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Accountabilityby Mark Reutter1:13 pmJun 5, 20180

The seesawing impact of the two big city bills you pay

Baltimore homeowners: your property tax rate will drop by a few pennies as your water/sewer bills climb by 9.5%.

Above: The Department of Public Works announces an independent review of city water billing amid persistent reports of billing errors, and after the latest rate hike stirs customer ire. (Mark Reutter)

Beginning July 1, Baltimore government will give with one hand and take away with another.

Property taxes for homeowners will dip by roughly 3 cents per $100 of assessed value, while water/sewer bills will rise by 9.5%.

In broad stokes, this means that a family whose house remains assessed at $150,000 can expect to pay about $50 less in property taxes compared to FY18.

But the same family can look forward about $125 more in water and sewer costs in FY19.

It’s Complicated

This being Baltimore, nothing is as simple as it appears. Property taxes in particular.

Officially, the property tax rate is $2.248 per $100 of assessed value. This covers everyone who owns land except for quite a few institutions that don’t pay (non-profit colleges, hospitals, churches and the city itself)

Under the “20 cents by 2020” program started by Mayor Stephanie Rawlings-Blake, a homeowner’s tax rate was supposed to drop to about $1.83 per $100 of value by FY19.

Such reductions got interrupted and delayed by City Hall mini-crises and revenue shortfalls.

Thus, the rate set for approval tomorrow by the Board of Estimates is a fraction of a penny under $2 per $100.

Only property owners who qualify for the state’s Homestead Exemption will receive this special credit. For businesses and rented houses, the full $2.248 rate remains in effect.

There are two other lurking caveats to the tax credit.

It only covers  improvements, not land. Land is assessed at the full tax rate, so the actual savings to homeowners is less than the advertised $1.998 rate.

A much bigger factor for most homeowners is how much their property’s assessment rose in the last year.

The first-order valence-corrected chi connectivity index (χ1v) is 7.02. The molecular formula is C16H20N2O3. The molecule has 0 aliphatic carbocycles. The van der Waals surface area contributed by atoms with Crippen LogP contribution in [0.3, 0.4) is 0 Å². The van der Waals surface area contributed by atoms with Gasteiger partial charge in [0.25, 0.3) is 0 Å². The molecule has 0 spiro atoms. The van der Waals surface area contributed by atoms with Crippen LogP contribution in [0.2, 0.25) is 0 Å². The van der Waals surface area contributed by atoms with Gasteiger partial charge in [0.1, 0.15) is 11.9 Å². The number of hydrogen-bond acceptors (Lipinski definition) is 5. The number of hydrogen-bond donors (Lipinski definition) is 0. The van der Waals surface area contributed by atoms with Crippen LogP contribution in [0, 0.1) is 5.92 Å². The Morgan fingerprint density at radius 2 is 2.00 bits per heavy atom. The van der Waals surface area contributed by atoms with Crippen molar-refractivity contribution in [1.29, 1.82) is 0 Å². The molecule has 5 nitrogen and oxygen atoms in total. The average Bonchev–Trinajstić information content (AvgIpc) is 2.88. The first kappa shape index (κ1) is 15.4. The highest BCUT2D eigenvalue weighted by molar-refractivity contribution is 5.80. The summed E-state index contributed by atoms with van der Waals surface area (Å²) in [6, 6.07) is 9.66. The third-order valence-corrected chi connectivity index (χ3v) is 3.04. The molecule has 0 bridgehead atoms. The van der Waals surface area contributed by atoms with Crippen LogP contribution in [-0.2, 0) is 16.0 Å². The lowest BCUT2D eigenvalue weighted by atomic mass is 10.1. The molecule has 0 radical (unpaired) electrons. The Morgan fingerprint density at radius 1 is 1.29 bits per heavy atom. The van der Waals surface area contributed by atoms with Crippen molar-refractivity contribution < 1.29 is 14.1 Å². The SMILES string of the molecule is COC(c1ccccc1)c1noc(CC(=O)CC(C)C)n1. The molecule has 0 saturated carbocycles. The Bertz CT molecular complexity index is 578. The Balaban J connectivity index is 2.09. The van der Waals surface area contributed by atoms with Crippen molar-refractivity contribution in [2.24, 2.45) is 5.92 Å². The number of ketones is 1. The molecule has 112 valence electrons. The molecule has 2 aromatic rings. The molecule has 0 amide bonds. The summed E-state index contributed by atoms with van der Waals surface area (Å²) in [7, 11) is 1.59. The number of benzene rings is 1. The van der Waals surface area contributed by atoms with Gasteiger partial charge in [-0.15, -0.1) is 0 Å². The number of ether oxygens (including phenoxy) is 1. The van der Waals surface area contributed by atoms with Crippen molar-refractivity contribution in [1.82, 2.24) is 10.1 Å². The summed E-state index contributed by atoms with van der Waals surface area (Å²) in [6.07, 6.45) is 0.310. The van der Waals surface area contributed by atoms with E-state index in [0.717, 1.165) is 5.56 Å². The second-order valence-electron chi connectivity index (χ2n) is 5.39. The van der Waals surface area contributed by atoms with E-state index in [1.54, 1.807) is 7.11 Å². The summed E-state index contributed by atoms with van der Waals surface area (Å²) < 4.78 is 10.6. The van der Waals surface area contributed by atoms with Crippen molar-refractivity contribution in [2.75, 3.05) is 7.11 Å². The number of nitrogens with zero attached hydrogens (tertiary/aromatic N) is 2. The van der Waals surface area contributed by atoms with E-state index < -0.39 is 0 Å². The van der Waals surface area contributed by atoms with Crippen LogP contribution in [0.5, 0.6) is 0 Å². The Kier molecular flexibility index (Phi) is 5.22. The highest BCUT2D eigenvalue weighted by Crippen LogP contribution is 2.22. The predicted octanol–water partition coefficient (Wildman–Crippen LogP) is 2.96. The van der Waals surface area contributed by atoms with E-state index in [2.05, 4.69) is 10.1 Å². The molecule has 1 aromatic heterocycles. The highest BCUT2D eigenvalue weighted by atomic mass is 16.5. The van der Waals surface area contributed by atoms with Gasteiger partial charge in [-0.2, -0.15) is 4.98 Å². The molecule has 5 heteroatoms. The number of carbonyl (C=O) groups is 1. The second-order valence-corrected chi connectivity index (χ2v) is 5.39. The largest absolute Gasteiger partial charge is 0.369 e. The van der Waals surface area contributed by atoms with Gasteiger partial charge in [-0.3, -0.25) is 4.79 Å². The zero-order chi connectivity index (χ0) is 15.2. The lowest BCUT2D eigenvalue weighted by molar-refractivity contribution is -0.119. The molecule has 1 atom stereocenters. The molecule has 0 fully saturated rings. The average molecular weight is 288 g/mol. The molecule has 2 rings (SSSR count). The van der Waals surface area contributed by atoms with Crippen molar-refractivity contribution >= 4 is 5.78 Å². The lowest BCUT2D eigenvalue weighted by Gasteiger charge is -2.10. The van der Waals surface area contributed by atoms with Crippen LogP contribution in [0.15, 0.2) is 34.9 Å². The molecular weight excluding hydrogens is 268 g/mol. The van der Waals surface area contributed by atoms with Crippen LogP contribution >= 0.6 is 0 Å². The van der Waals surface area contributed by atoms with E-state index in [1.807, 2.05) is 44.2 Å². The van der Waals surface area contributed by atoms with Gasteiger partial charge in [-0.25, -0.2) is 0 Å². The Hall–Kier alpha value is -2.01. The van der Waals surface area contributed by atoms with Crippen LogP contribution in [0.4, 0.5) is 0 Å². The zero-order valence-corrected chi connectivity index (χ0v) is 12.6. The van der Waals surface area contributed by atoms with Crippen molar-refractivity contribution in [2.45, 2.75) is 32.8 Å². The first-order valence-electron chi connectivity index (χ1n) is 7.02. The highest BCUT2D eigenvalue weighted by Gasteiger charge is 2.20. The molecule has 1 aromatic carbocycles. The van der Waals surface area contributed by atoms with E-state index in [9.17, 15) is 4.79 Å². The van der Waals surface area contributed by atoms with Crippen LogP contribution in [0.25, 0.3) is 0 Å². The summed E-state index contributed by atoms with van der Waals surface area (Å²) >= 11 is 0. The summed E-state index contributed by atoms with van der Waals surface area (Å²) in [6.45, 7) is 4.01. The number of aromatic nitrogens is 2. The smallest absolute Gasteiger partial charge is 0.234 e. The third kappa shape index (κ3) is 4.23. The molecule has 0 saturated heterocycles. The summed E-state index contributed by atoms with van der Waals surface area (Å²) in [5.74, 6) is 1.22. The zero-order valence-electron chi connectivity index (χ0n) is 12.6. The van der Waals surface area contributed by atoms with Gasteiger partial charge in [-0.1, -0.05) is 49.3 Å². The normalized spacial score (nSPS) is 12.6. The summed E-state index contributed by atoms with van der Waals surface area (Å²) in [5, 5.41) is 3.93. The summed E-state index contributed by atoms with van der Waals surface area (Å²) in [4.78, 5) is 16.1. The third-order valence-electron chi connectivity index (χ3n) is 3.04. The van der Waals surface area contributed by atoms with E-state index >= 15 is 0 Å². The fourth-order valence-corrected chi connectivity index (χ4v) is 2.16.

In Canton, Fells Point and Federal Hill, raised assessments are liable to wipe out – many times over – the homeowner credit for FY19.

Every year, the Maryland Department of Assessments and Taxation revalues a third of Baltimore properties and phases in the new assessment over three years.

Currently, downtown and harborfront neighborhoods are being reassessed, along with south and southwest Baltimore.

All of which means that in places like Canton, Fells Point and Federal Hill, raised assessments are liable to wipe out – many times over – the homeowner credit for FY19.

A Bigger Slice

The cost of water and sewage will also take up a bigger slice of your household budget.

Utility costs in Baltimore have been on an upward trajectory for more than a decade, needed to upgrade an old and rundown infrastructure that violates environmental laws.

The 1972 Clean War Act, for example, bars municipalities from dumping raw sewage into waterways, but Baltimore routinely releases sewage during heavy rainfall into the Jones Falls that, in turn, migrates into the Inner Harbor.

Some of the sewage is released through “structured outfalls.” Other human waste simply bursts out of manhole covers from an overwhelmed system.

Since 2002, Baltimore has been under a federal consent decree to modernize its sewers and waste treatment plants. The city says it has spent more than $867 million on consent decree projects and plans to spend another $1.178 billion between now and 2030.

Up 30% since 2016

Because utility operations are classified as “enterprise funds,” water and sewage rates are required to cover the bonds used to rebuild the system.

The Department of Public Works (DPW) sets the rates with no outside review other than from than the Board of Estimates, a five-member body that includes DPW director Rudy Chow.

In the waning days of the Rawlings-Blake administration, the board approved a three-year, three-step increase that sent water and sewer rates soaring by 30%.

Starting next month, the third step will go into effect.

It will boost the cost of water coming into your home up by 9.9% and the cost of wastewater leaving it by 9.0%.

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